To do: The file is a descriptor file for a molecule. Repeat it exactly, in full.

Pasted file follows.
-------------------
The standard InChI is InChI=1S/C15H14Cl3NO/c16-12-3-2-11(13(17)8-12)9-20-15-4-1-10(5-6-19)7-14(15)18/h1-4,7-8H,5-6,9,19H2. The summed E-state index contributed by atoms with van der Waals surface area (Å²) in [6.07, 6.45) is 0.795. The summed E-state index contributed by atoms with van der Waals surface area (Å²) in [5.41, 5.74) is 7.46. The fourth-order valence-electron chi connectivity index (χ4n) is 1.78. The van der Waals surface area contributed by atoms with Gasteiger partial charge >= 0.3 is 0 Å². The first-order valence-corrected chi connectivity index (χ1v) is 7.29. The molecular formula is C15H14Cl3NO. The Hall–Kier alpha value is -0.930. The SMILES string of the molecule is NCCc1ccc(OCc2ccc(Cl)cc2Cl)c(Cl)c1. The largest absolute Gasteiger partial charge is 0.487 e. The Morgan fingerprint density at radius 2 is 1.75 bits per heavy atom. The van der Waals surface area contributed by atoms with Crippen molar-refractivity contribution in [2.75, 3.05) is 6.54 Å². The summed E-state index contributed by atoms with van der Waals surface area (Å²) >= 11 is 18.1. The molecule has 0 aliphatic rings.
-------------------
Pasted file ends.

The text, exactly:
The standard InChI is InChI=1S/C15H14Cl3NO/c16-12-3-2-11(13(17)8-12)9-20-15-4-1-10(5-6-19)7-14(15)18/h1-4,7-8H,5-6,9,19H2. The summed E-state index contributed by atoms with van der Waals surface area (Å²) in [6.07, 6.45) is 0.795. The summed E-state index contributed by atoms with van der Waals surface area (Å²) in [5.41, 5.74) is 7.46. The fourth-order valence-electron chi connectivity index (χ4n) is 1.78. The van der Waals surface area contributed by atoms with Gasteiger partial charge >= 0.3 is 0 Å². The first-order valence-corrected chi connectivity index (χ1v) is 7.29. The molecular formula is C15H14Cl3NO. The Hall–Kier alpha value is -0.930. The SMILES string of the molecule is NCCc1ccc(OCc2ccc(Cl)cc2Cl)c(Cl)c1. The largest absolute Gasteiger partial charge is 0.487 e. The Morgan fingerprint density at radius 2 is 1.75 bits per heavy atom. The van der Waals surface area contributed by atoms with Crippen molar-refractivity contribution in [2.75, 3.05) is 6.54 Å². The summed E-state index contributed by atoms with van der Waals surface area (Å²) >= 11 is 18.1. The molecule has 0 aliphatic rings.